Friday, September 18, 2015

You're Only Hurting Yourself: How Trademark Holders Can't Fight The Secondary Market They Created

Once upon a time there was a well respected and venerable jurist named Richard Posner. He held tremendous respect from his peers on the bench and the legal profession at large, and held the distinction of being the most cite judge of the 20th century. He merged the fields of law and economics together in his academic writings, and while not all lawyers agreed with his views on that front, he remained a steadfast and solid asset to the legal profession.

And one time he had to talk about Beanie Babies and it was sort of hilarious because of how serious he was about the whole thing.

My personal amusement aside, the case of Ty, Inc. v. Perryman had plenty of meat on its bones to make it worthy of Posner's analysis since it presented an important question of marketing on the Internet and the validity of online re-sellers being able to accurately tell potential customers what they had for sale. The defendant in the case was Ruth Perryman, a seemingly nice lady who had a website where she re-sold bean-bag stuffed animals. Some of them were Ty Beanie Babies, and some weren't. Now this case was decided in 2002, and considering the parties are a corporation that was had struck gold with a fad toy and a Midwestern housewife, I figure the original suit was filed at the tail end of the "Beanie Mania" that gripped the United States between 1995 and 1999. Ty found out that this little lady was operating a site called "bargainbeanies.com" and very quickly freaked out at the prospect that their trademark was being diluted by her site.

Courtesy of the Wayback Machine, we can have a little taste of the site they were so scared of that they made Richard "I have published 40 books" Posner write the sentence "Now suppose that the restaurant that adopts the name 'Tiffany' is actually a striptease joint." You ready for a pure shot of 90s web-design straight to your eyeballs?

Sometimes there's so much....beauty...in the world.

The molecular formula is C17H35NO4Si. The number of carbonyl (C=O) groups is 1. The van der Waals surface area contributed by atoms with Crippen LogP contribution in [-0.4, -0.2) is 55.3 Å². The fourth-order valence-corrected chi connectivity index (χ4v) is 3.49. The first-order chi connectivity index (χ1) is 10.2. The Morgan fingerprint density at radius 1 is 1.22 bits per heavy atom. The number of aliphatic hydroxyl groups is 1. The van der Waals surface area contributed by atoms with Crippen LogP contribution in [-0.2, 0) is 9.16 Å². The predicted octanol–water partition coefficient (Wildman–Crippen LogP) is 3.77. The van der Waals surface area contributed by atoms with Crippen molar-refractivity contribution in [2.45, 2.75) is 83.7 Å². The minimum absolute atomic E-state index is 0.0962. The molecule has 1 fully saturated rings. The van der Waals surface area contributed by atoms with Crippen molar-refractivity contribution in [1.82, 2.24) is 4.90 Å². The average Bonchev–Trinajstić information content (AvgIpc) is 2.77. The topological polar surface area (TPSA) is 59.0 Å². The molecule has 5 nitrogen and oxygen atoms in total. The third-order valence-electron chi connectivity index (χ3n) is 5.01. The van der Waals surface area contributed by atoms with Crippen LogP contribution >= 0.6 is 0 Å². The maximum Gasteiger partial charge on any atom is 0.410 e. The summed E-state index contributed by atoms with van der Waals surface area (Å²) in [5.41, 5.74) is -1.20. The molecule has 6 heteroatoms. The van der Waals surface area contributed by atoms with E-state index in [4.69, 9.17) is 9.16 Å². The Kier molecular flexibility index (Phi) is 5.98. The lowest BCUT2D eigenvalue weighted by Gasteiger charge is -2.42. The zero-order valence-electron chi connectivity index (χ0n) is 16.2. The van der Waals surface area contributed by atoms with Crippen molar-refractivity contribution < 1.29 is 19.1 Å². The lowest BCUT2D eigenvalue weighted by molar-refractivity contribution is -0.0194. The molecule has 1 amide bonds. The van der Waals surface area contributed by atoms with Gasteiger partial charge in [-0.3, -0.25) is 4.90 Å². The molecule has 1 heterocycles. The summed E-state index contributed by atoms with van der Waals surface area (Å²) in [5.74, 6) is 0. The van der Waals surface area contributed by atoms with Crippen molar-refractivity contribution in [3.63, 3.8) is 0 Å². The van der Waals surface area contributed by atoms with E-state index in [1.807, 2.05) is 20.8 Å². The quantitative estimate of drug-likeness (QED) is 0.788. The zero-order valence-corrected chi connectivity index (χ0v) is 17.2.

.....I feel like I can't take it
Obviously, a screenshot cannot capture all the majesty this site has to offer, and we are sadly too far into the cold, joyless future to be able to see all of the animated gifs and clip art it surely once had. Another thing not in that screenshot (but which you can find at the link!) is a little disclaimer at the bottom of the page saying that Bargain Beanies was not affiliated with Ty, Inc. I hope I'm not shocking anyone when I say that a disclaimer like that isn't going to be enough to keep the lawyers away.

Ty came at this site with a charge that Ms. Perryman was diluting their trademark on the term "Beanies" by calling other non-Ty beanbag stuffed toys "Beanies." Perryman argued it was a generic term for toys filled with beans instead of stuffing, and that was basically all she had as a response. What else was she really going to say? Ty kept on the dilution point by specifically accusing the defendant of "blurring" the meaning of the term "Beanies" and thus watering down Ty's trademark on the term along with consumer confidence in the origin of products calling themselves "Beanies." The last thing any company wants is for their precious trademark to become so blurred and widely used that it becomes generic. "Genericide" is a term we in the legal profession actually use without even having the decency to be embarrassed. It comes from the idea that a brand is basically dead once its key terms have become synonymous with similar products or services rather than being strictly proprietary.

On top of blurring based dilution, you also have "tarnishment" dilution, which is when those products using the term trademarked by another company produce a product that harms the good name or image of the trademark holder's product. That's where Posner gets into his Tiffany-strip-club example, basically saying that the fancy jewelry place "Tiffany" might have a claim for tarnishment of their trademark if a strip club opened up under the same name. Now instead of boring, jewelry, people might think of boring, overpriced jewelry AND really depressing lap dances! Unacceptable!